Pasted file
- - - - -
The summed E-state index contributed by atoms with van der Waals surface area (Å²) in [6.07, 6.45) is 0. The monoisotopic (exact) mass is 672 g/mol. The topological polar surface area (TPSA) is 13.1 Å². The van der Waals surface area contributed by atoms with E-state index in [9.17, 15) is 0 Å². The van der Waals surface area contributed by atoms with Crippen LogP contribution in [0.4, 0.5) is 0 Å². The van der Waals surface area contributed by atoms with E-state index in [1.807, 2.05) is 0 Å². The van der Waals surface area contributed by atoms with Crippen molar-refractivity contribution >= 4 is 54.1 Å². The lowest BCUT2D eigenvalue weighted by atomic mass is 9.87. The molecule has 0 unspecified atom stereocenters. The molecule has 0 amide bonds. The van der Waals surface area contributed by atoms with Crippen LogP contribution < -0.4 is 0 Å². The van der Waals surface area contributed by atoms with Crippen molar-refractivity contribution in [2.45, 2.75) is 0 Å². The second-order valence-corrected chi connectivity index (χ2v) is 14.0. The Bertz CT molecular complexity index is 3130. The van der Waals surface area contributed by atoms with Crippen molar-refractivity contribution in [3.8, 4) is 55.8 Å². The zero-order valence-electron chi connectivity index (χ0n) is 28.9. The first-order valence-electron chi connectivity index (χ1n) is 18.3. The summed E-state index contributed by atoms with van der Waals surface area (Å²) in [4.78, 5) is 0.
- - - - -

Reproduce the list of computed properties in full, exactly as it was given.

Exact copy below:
The summed E-state index contributed by atoms with van der Waals surface area (Å²) in [6.07, 6.45) is 0. The monoisotopic (exact) mass is 672 g/mol. The topological polar surface area (TPSA) is 13.1 Å². The van der Waals surface area contributed by atoms with E-state index in [9.17, 15) is 0 Å². The van der Waals surface area contributed by atoms with Crippen LogP contribution in [0.4, 0.5) is 0 Å². The van der Waals surface area contributed by atoms with E-state index in [1.807, 2.05) is 0 Å². The van der Waals surface area contributed by atoms with Crippen molar-refractivity contribution >= 4 is 54.1 Å². The lowest BCUT2D eigenvalue weighted by atomic mass is 9.87. The molecule has 0 unspecified atom stereocenters. The molecule has 0 amide bonds. The van der Waals surface area contributed by atoms with Crippen LogP contribution < -0.4 is 0 Å². The van der Waals surface area contributed by atoms with Crippen molar-refractivity contribution in [2.45, 2.75) is 0 Å². The second-order valence-corrected chi connectivity index (χ2v) is 14.0. The Bertz CT molecular complexity index is 3130. The van der Waals surface area contributed by atoms with Crippen molar-refractivity contribution in [3.8, 4) is 55.8 Å². The zero-order valence-electron chi connectivity index (χ0n) is 28.9. The first-order valence-electron chi connectivity index (χ1n) is 18.3. The summed E-state index contributed by atoms with van der Waals surface area (Å²) in [4.78, 5) is 0.